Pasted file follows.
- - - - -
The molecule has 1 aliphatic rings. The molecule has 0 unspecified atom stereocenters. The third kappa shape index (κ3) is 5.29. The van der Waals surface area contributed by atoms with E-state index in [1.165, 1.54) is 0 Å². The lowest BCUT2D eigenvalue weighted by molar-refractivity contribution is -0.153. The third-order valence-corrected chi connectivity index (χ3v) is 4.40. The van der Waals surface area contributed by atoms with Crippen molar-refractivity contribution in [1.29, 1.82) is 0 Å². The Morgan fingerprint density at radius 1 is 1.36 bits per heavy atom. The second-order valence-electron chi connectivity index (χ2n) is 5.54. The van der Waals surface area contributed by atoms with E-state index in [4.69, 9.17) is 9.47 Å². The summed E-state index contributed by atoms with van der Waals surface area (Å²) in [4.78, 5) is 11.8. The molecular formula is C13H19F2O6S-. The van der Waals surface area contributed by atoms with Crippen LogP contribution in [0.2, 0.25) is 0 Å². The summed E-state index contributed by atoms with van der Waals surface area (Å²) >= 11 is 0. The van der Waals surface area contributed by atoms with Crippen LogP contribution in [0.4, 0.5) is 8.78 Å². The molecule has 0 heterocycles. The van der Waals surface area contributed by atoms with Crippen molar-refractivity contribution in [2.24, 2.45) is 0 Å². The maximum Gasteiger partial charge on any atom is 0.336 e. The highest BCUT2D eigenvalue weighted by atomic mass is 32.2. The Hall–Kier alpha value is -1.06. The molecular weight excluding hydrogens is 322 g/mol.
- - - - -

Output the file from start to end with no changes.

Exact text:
The molecule has 1 aliphatic rings. The molecule has 0 unspecified atom stereocenters. The third kappa shape index (κ3) is 5.29. The van der Waals surface area contributed by atoms with E-state index in [1.165, 1.54) is 0 Å². The lowest BCUT2D eigenvalue weighted by molar-refractivity contribution is -0.153. The third-order valence-corrected chi connectivity index (χ3v) is 4.40. The van der Waals surface area contributed by atoms with Crippen molar-refractivity contribution in [1.29, 1.82) is 0 Å². The Morgan fingerprint density at radius 1 is 1.36 bits per heavy atom. The second-order valence-electron chi connectivity index (χ2n) is 5.54. The van der Waals surface area contributed by atoms with E-state index in [4.69, 9.17) is 9.47 Å². The summed E-state index contributed by atoms with van der Waals surface area (Å²) in [4.78, 5) is 11.8. The molecular formula is C13H19F2O6S-. The van der Waals surface area contributed by atoms with Crippen LogP contribution in [0.2, 0.25) is 0 Å². The summed E-state index contributed by atoms with van der Waals surface area (Å²) >= 11 is 0. The van der Waals surface area contributed by atoms with Crippen LogP contribution in [0.4, 0.5) is 8.78 Å². The molecule has 0 heterocycles. The van der Waals surface area contributed by atoms with Crippen molar-refractivity contribution in [2.24, 2.45) is 0 Å². The maximum Gasteiger partial charge on any atom is 0.336 e. The highest BCUT2D eigenvalue weighted by atomic mass is 32.2. The Hall–Kier alpha value is -1.06. The molecular weight excluding hydrogens is 322 g/mol.